Registration Dossier

Data platform availability banner - registered substances factsheets

Please be aware that this old REACH registration data factsheet is no longer maintained; it remains frozen as of 19th May 2023.

The new ECHA CHEM database has been released by ECHA, and it now contains all REACH registration data. There are more details on the transition of ECHA's published data to ECHA CHEM here.

Diss Factsheets

Administrative data

basic toxicokinetics
Type of information:
not specified
Adequacy of study:
key study
2 (reliable with restrictions)
Rationale for reliability incl. deficiencies:
other: Assessment of Q1 GLP compliant data

Data source

Reference Type:
other: written assessment

Materials and methods

Principles of method if other than guideline:
No test method followed. Written assessment based on available Q1 GLP compliant data.
GLP compliance:

Test material

Constituent 1
Chemical structure
Reference substance name:
EC Number:
EC Name:
Cas Number:
Molecular formula:
C38 H40 O8 P2
3-{[bis(2,6-dimethylphenoxy)phosphoryl]oxy}phenyl bis(2,6-dimethylphenyl) phosphate
Constituent 2
Reference substance name:
Tetrakis (2,6-dimethylphenyl)-m-phenylene biphosphate
Tetrakis (2,6-dimethylphenyl)-m-phenylene biphosphate

Results and discussion

Any other information on results incl. tables

The substance is an aromatic organo-phosphorus ester of molecular weight that does not preclude absorption. No specific predictions about toxicokinetic behaviour can be made from the chemical structure. The structure suggests potential for cholinesterase inhibition, but this was specifically investigated in a repeated dose oral toxicity study with no effect identified. The substance is a non-volatile powder of non-respirable particle size, so inhalation exposure is not anticipated. Non-enzymatic hydrolysis is unlikely so exposure to degradants is not applicable.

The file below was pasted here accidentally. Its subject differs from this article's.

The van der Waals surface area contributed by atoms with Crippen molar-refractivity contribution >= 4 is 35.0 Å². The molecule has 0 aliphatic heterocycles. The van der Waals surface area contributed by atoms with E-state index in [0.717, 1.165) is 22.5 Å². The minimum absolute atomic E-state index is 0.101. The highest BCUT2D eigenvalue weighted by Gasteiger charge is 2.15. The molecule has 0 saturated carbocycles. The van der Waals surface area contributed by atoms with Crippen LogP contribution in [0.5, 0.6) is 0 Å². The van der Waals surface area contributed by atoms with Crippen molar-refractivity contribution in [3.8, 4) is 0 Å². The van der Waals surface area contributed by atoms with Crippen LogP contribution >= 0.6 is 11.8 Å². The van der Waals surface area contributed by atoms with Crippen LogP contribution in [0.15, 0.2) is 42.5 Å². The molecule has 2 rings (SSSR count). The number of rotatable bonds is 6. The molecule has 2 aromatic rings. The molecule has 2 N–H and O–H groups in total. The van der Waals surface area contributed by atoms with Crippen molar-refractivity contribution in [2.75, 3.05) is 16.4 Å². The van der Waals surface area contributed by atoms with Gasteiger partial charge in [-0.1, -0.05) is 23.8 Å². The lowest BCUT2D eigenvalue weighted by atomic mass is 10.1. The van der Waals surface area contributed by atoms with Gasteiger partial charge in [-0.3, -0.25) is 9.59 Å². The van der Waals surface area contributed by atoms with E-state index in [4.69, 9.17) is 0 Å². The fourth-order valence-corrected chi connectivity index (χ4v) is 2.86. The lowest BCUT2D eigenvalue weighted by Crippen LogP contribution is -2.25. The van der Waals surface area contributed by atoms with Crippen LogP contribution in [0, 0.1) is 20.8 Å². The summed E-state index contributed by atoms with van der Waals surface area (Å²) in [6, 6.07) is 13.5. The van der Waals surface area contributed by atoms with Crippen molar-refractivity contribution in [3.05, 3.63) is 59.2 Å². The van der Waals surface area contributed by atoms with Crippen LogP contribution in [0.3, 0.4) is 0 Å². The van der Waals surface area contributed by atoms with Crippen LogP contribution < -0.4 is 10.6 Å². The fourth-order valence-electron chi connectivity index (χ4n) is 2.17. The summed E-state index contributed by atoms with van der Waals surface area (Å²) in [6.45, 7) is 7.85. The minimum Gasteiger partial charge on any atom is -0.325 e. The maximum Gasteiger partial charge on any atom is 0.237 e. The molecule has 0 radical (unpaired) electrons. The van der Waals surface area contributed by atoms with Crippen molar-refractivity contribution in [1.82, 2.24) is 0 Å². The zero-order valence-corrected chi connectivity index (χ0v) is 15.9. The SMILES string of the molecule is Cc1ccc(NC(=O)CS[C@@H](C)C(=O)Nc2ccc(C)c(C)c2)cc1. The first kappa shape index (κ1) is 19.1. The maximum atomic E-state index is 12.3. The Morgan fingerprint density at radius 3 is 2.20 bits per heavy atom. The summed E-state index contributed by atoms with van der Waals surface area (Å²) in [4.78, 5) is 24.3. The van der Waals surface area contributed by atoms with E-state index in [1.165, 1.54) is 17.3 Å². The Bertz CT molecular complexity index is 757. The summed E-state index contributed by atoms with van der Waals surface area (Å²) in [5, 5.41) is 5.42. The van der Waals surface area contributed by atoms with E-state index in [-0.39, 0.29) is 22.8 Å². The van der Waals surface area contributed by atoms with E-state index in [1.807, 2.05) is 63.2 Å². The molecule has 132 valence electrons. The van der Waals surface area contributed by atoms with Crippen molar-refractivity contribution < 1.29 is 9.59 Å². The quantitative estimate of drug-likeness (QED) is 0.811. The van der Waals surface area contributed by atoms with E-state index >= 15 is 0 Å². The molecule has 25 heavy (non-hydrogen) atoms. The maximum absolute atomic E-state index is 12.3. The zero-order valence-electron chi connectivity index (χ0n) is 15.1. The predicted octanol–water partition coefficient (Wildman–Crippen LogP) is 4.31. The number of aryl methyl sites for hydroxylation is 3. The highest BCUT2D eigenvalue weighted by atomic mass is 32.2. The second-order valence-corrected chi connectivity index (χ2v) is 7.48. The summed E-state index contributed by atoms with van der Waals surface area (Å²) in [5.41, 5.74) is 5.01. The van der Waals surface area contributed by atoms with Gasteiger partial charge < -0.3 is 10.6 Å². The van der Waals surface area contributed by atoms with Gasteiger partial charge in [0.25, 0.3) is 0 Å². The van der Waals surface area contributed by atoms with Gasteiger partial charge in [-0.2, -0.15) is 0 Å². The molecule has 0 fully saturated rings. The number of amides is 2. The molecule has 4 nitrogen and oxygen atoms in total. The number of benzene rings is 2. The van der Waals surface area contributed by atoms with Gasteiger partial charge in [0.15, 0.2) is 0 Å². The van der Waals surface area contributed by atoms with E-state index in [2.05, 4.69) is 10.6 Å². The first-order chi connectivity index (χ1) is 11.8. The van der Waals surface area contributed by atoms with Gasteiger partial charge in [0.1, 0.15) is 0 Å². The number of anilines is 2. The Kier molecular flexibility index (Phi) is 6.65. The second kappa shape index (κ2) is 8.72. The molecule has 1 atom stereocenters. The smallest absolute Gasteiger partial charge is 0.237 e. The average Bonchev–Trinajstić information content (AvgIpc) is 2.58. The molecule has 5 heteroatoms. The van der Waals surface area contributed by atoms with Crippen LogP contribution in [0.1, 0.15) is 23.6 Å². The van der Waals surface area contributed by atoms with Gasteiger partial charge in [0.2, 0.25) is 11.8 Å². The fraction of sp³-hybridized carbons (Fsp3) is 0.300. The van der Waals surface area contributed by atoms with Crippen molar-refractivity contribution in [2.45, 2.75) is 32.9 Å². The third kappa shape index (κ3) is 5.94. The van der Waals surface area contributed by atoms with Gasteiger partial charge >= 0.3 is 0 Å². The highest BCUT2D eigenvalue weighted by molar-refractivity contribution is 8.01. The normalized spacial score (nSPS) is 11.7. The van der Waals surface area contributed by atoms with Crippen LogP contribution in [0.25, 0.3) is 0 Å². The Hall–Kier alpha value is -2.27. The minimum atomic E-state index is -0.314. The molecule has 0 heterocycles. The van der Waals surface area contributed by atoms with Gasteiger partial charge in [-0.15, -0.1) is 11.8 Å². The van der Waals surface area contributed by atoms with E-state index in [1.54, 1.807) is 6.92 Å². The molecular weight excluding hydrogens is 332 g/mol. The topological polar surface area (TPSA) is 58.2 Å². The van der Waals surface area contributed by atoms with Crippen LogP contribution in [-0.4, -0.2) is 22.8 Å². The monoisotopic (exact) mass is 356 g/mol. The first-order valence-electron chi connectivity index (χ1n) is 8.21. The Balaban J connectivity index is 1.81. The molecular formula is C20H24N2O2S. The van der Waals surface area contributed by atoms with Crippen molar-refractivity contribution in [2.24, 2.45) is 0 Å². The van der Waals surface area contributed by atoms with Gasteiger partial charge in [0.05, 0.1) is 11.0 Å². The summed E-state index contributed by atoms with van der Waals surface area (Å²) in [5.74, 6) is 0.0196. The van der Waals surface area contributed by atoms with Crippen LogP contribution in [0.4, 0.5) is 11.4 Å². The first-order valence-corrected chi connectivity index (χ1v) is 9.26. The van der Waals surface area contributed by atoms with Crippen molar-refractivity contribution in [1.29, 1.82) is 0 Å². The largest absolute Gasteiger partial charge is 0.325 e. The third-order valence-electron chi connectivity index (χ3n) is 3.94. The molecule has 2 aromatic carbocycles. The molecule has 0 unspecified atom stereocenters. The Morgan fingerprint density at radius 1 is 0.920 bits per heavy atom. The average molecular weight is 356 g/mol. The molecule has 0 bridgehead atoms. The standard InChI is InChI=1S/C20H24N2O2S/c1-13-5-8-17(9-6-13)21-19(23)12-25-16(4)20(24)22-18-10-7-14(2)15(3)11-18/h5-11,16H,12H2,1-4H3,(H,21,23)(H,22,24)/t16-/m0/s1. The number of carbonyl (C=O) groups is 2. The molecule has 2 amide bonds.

Acute oral and dermal toxicity studies showed no treatment related effects and therefore provide no evidence of absorption by either route. In a repeated dose oral toxicity study also there is no significant evidence of adsorption. The substance has very high log Pow value, which would suggest ready diffusion across membranes and hence absorption. In view of the extremely low water solubility, however, this may not be a true representation of lipophilicity. Exposure in a screening reproductive toxicity test indicates no effects to parent or F1 animals and no adverse effects were indicated by mutagenicity testing.



There is no experimental evidence to indicate distribution except, perhaps, to the liver in the repeated dose oral toxicity study. The extremely high Pow values obtained by testing and QSAR may be suggestive of potential for accumulation, but bioaccumulation potential tends to decrease as Pow becomes increasingly high, becoming more an effect of low water solubility rather than accumulation. This observation is further borne out by the data available from fish bioaccumulation and QSAR estimations of BCF. 



The studies conducted provide no information about potential metabolism, but from the chemical structure, biotransformation of any absorbed substance would be expected. Ester hydrolysis by hydrolase enzymes could occur together with oxidative metabolism by the microsomal mixed function oxidase system and subsequent conjugation reactions.



There is no experimental evidence to indicate a route of excretion but the parent substance is not sufficiently water-soluble for elimination in its unchanged form in urine or bile, but may be eliminated in faecal matter. Biotransformation of any absorbed substance is, however, anticipated and the resulting metabolites could be eliminated either in urine, bile or faeces. As the parent substance non-volatile and could not be eliminated via the lungs in expired air.

Applicant's summary and conclusion